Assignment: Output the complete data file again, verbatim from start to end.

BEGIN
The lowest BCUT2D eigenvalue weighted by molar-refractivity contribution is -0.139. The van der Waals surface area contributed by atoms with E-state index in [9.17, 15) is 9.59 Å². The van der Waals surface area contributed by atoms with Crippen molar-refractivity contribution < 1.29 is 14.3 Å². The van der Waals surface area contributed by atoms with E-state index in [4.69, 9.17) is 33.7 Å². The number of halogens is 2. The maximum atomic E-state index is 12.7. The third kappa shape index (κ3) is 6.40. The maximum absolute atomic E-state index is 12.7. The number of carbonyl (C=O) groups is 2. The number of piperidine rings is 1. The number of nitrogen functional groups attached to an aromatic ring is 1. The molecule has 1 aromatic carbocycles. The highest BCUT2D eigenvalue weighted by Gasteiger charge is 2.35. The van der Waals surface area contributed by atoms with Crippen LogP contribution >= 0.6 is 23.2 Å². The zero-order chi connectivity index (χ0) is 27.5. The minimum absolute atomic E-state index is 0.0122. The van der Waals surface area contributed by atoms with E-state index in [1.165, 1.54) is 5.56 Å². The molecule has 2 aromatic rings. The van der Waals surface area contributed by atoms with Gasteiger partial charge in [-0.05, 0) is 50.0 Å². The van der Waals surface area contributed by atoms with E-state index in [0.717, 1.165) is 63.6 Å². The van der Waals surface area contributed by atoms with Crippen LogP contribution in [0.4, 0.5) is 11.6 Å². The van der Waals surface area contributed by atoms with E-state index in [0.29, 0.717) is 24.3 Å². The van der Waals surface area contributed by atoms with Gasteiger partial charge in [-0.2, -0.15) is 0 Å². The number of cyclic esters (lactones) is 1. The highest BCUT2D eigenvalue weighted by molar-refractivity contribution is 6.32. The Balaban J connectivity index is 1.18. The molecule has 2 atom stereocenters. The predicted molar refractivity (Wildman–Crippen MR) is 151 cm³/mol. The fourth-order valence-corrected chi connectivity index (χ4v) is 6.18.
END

The lowest BCUT2D eigenvalue weighted by molar-refractivity contribution is -0.139. The van der Waals surface area contributed by atoms with E-state index in [9.17, 15) is 9.59 Å². The van der Waals surface area contributed by atoms with Crippen molar-refractivity contribution < 1.29 is 14.3 Å². The van der Waals surface area contributed by atoms with E-state index in [4.69, 9.17) is 33.7 Å². The number of halogens is 2. The maximum atomic E-state index is 12.7. The third kappa shape index (κ3) is 6.40. The maximum absolute atomic E-state index is 12.7. The number of carbonyl (C=O) groups is 2. The number of piperidine rings is 1. The number of nitrogen functional groups attached to an aromatic ring is 1. The molecule has 1 aromatic carbocycles. The highest BCUT2D eigenvalue weighted by Gasteiger charge is 2.35. The van der Waals surface area contributed by atoms with Crippen LogP contribution >= 0.6 is 23.2 Å². The zero-order chi connectivity index (χ0) is 27.5. The minimum absolute atomic E-state index is 0.0122. The van der Waals surface area contributed by atoms with E-state index in [1.165, 1.54) is 5.56 Å². The molecule has 2 aromatic rings. The van der Waals surface area contributed by atoms with Gasteiger partial charge in [-0.05, 0) is 50.0 Å². The van der Waals surface area contributed by atoms with E-state index in [0.717, 1.165) is 63.6 Å². The van der Waals surface area contributed by atoms with Crippen LogP contribution in [0.4, 0.5) is 11.6 Å². The van der Waals surface area contributed by atoms with E-state index in [0.29, 0.717) is 24.3 Å². The van der Waals surface area contributed by atoms with Gasteiger partial charge in [-0.2, -0.15) is 0 Å². The number of cyclic esters (lactones) is 1. The highest BCUT2D eigenvalue weighted by molar-refractivity contribution is 6.32. The Balaban J connectivity index is 1.18. The molecule has 2 atom stereocenters. The predicted molar refractivity (Wildman–Crippen MR) is 151 cm³/mol. The fourth-order valence-corrected chi connectivity index (χ4v) is 6.18.